What Asbestos Did in One Town
Once, residents of Ambler, Penn., considered manufacturer Keasbey & Mattison Co. the town’s most respected corporate citizen. The company provided well-paying jobs for Ambler residents, and even contributed some of the town’s public buildings. Unfortunately, the company also contributed something else—enough tons of asbestos waste and pollution to transform sections of Ambler into Superfund sites.
The case of Ambler is so high profile, the University of Pennsylvania has secured a $1.2 million grant to do a “holistic” study on it, says an article in the Times Herald, a local newspaper. Among other topics, researchers will investigate how asbestos waste has impacted the health of Ambler’s residents. Already, there are clearly documented links between asbestos and serious diseases, including mesothelioma, a rare but deadly cancer.
However, the new study also aims to discover “the broader effects asbestos has had on the community,” according to Dr. Frances Barg, the study’s principal investigator. Barg is an associate professor of family medicine and community health at UPenn. The grant will fund her research team for five years.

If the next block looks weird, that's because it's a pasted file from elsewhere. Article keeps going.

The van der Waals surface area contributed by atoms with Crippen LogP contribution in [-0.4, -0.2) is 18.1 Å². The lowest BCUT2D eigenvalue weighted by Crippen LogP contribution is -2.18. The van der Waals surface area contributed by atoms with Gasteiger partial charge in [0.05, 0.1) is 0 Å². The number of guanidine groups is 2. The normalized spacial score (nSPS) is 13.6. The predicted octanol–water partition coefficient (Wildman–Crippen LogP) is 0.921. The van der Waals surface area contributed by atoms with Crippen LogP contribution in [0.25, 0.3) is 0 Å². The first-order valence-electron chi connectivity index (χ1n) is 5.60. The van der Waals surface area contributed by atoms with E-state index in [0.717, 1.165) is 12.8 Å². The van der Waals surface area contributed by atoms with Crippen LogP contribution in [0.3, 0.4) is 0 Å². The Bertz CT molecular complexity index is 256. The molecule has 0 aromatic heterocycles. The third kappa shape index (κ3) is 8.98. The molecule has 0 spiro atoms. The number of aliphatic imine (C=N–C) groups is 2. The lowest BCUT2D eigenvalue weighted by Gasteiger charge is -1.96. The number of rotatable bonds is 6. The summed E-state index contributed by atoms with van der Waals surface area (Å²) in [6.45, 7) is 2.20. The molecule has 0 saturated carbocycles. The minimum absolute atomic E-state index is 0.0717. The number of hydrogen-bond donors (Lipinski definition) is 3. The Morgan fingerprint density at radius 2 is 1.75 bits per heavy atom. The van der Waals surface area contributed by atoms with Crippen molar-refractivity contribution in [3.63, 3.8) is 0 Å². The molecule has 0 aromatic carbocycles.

Keasbey & Mattison produced asbestos and related building products in Ambler from 1897 to 1934, the article notes. In fact, asbestos production lasted until the 1980s, when the public recognized the risks involved.
Asbestos has affected victims in many ways. Asbestos is the primary cause of mesothelioma, which affects the linings of the heart, lungs, or abdomen.
Have you or a loved one been exposed to asbestos in the workplace and developed mesothelioma? You can call Sokolove Law today for a free legal consultation to discuss a potential mesothelioma lawsuit.